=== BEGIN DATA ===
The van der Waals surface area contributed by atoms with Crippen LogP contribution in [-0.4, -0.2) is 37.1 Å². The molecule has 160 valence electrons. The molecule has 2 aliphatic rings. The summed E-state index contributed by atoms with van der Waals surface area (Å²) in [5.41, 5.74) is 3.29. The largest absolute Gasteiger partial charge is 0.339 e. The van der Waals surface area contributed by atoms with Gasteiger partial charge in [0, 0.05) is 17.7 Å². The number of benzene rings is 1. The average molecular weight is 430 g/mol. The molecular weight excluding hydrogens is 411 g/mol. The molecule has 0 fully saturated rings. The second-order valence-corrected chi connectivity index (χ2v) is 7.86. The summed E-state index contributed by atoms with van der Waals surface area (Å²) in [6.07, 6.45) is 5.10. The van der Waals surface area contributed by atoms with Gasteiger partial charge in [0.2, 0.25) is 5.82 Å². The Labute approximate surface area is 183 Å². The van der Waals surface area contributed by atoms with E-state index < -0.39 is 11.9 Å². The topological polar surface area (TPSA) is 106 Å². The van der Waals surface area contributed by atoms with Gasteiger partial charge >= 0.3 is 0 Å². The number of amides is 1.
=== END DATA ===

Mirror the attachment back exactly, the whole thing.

The van der Waals surface area contributed by atoms with Crippen LogP contribution in [-0.4, -0.2) is 37.1 Å². The molecule has 160 valence electrons. The molecule has 2 aliphatic rings. The summed E-state index contributed by atoms with van der Waals surface area (Å²) in [5.41, 5.74) is 3.29. The largest absolute Gasteiger partial charge is 0.339 e. The van der Waals surface area contributed by atoms with Gasteiger partial charge in [0, 0.05) is 17.7 Å². The number of benzene rings is 1. The average molecular weight is 430 g/mol. The molecular weight excluding hydrogens is 411 g/mol. The molecule has 0 fully saturated rings. The second-order valence-corrected chi connectivity index (χ2v) is 7.86. The summed E-state index contributed by atoms with van der Waals surface area (Å²) in [6.07, 6.45) is 5.10. The van der Waals surface area contributed by atoms with Gasteiger partial charge in [0.2, 0.25) is 5.82 Å². The Labute approximate surface area is 183 Å². The van der Waals surface area contributed by atoms with E-state index < -0.39 is 11.9 Å². The topological polar surface area (TPSA) is 106 Å². The van der Waals surface area contributed by atoms with Gasteiger partial charge >= 0.3 is 0 Å². The number of amides is 1.